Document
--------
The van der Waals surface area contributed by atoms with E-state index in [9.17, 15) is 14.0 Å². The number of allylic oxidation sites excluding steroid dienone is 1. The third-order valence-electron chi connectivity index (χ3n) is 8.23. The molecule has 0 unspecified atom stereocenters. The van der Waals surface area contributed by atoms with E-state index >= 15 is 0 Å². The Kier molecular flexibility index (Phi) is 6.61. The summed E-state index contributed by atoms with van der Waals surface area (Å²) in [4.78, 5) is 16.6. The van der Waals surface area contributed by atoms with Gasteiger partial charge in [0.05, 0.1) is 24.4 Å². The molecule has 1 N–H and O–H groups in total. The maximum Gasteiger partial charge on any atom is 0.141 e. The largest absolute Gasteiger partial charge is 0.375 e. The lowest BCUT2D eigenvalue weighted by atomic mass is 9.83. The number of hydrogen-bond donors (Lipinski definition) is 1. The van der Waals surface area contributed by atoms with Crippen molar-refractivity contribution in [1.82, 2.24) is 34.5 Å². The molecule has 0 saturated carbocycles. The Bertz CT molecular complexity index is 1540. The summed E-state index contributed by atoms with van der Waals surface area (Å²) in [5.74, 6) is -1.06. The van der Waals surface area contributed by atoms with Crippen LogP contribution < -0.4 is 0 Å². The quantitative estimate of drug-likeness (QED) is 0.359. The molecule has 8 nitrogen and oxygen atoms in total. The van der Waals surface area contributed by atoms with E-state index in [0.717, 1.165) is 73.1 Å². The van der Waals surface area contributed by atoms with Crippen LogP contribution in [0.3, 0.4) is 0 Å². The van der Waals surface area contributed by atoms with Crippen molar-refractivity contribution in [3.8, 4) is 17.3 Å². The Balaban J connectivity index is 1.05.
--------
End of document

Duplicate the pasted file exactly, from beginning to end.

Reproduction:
The van der Waals surface area contributed by atoms with E-state index in [9.17, 15) is 14.0 Å². The number of allylic oxidation sites excluding steroid dienone is 1. The third-order valence-electron chi connectivity index (χ3n) is 8.23. The molecule has 0 unspecified atom stereocenters. The van der Waals surface area contributed by atoms with E-state index >= 15 is 0 Å². The Kier molecular flexibility index (Phi) is 6.61. The summed E-state index contributed by atoms with van der Waals surface area (Å²) in [4.78, 5) is 16.6. The van der Waals surface area contributed by atoms with Gasteiger partial charge in [0.05, 0.1) is 24.4 Å². The molecule has 1 N–H and O–H groups in total. The maximum Gasteiger partial charge on any atom is 0.141 e. The largest absolute Gasteiger partial charge is 0.375 e. The lowest BCUT2D eigenvalue weighted by atomic mass is 9.83. The number of hydrogen-bond donors (Lipinski definition) is 1. The van der Waals surface area contributed by atoms with Crippen molar-refractivity contribution in [1.82, 2.24) is 34.5 Å². The molecule has 0 saturated carbocycles. The Bertz CT molecular complexity index is 1540. The summed E-state index contributed by atoms with van der Waals surface area (Å²) in [5.74, 6) is -1.06. The van der Waals surface area contributed by atoms with Crippen LogP contribution < -0.4 is 0 Å². The quantitative estimate of drug-likeness (QED) is 0.359. The molecule has 8 nitrogen and oxygen atoms in total. The van der Waals surface area contributed by atoms with E-state index in [0.717, 1.165) is 73.1 Å². The van der Waals surface area contributed by atoms with Crippen LogP contribution in [0.3, 0.4) is 0 Å². The van der Waals surface area contributed by atoms with Crippen molar-refractivity contribution in [3.8, 4) is 17.3 Å². The Balaban J connectivity index is 1.05.